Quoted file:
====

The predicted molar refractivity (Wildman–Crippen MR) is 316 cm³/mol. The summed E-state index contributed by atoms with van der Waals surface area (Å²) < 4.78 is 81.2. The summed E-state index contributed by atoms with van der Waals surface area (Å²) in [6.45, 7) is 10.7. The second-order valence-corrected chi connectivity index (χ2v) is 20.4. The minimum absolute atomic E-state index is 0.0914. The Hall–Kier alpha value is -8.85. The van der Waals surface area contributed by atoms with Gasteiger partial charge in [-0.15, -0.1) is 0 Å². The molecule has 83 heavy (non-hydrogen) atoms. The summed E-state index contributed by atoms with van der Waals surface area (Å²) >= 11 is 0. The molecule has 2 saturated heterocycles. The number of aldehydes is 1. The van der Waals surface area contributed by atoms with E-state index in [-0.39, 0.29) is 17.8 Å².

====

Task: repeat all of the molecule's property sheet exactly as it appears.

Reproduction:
The predicted molar refractivity (Wildman–Crippen MR) is 316 cm³/mol. The summed E-state index contributed by atoms with van der Waals surface area (Å²) < 4.78 is 81.2. The summed E-state index contributed by atoms with van der Waals surface area (Å²) in [6.45, 7) is 10.7. The second-order valence-corrected chi connectivity index (χ2v) is 20.4. The minimum absolute atomic E-state index is 0.0914. The Hall–Kier alpha value is -8.85. The van der Waals surface area contributed by atoms with Gasteiger partial charge in [-0.15, -0.1) is 0 Å². The molecule has 83 heavy (non-hydrogen) atoms. The summed E-state index contributed by atoms with van der Waals surface area (Å²) >= 11 is 0. The molecule has 2 saturated heterocycles. The number of aldehydes is 1. The van der Waals surface area contributed by atoms with E-state index in [-0.39, 0.29) is 17.8 Å².